Gualberto Ruaño’s contact info is included in the author affiliations at the top of this page.
Copyright: This is an open-access article distributed under the terms of the Creative Commons Attribution License, which permits unrestricted use, distribution, and reproduction in any medium, provided the original author and source are credited.


Psychiatric Drug Use by Medical Students and Residents

Pamela Wible, MD, Founder of the Ideal Medical Care movement; Author of Physician Suicide Letters—Answered; Family medicine practitioner in Oregon;

Q: Medical students and residents are among the most important human resources in the United States. Yet we lose many during training due to suicide. Have you information you can share with our readers about the mental health and psychiatric drug use of medical students?

A: I asked 220 doctors: “Have you ever been depressed as a physician?” Ninety percent stated yes. Yet few seek professional help. Here’s what depressed doctors do (when nobody’s looking). Some drink alcohol, exercise obsessively, even steal psychiatric meds. Still more shocking—I discovered that 75% of med students (and new doctors) are now on psychiatric medications.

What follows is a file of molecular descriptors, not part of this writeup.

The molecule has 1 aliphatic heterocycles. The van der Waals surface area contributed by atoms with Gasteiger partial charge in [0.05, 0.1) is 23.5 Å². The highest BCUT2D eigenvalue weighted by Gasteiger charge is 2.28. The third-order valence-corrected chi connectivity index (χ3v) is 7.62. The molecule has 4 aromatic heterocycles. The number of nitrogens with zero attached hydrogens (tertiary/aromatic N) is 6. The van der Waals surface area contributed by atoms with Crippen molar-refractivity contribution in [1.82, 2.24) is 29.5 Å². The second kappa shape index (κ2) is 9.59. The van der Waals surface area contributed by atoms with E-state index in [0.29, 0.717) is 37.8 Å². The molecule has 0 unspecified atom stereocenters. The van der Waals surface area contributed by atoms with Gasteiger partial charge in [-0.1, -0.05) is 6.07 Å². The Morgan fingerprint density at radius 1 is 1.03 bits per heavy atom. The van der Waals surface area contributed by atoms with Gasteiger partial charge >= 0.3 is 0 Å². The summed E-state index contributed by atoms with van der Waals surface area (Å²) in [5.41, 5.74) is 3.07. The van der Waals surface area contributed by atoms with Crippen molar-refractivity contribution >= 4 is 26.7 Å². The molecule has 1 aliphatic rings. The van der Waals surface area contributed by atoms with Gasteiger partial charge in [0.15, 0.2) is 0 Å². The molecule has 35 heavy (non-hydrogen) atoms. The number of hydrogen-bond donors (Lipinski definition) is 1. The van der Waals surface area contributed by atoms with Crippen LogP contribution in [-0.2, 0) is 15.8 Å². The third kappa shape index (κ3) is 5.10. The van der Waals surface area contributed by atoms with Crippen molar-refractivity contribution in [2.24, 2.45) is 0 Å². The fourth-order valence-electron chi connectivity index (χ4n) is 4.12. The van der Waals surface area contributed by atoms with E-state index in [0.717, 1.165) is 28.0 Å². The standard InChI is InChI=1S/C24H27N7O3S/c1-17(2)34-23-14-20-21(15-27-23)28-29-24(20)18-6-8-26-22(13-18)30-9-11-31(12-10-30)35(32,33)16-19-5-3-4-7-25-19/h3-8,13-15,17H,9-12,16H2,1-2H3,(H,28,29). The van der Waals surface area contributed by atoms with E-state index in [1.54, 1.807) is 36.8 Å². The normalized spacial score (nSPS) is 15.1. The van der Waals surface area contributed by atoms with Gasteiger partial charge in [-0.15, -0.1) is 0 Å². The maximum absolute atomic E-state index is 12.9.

“I was told by the psychologist at my med school’s campus assistance program, that 75% of the class of 175 people were on antidepressants,” shares psychiatrist Dr. Jaya V. Nair. “He wasn’t joking. How broken is the system, that doctors have to be pushed into illness in order to be trained to do their job?”
How many docs do we lose per year to suicide? The equivalent of one medical school full of students wiped out annually. In my 2016 TEDMED talk, I explain why doctors kill themselves. Personally, I lost both doctors I dated in med school to suicide and 8 physicians in my small town. In 2012 I decided to run a suicide hotline for doctors. I’ve heard from so many suicidal doctors that I published a book of their suicide letters.
In 1990, even I was severely depressed as a first-year med student. So my mom (a psychiatrist) mailed me a bottle of Trazodone. I thought I was the only one. Turns out occupationally-induced depression is rampant in medical training. Now schools dole out antidepressants like candy. Stimulants are used by med students like steroids in athletes. So where do we go from here? Should med schools distribute samples of Zoloft and Adderall during orientation?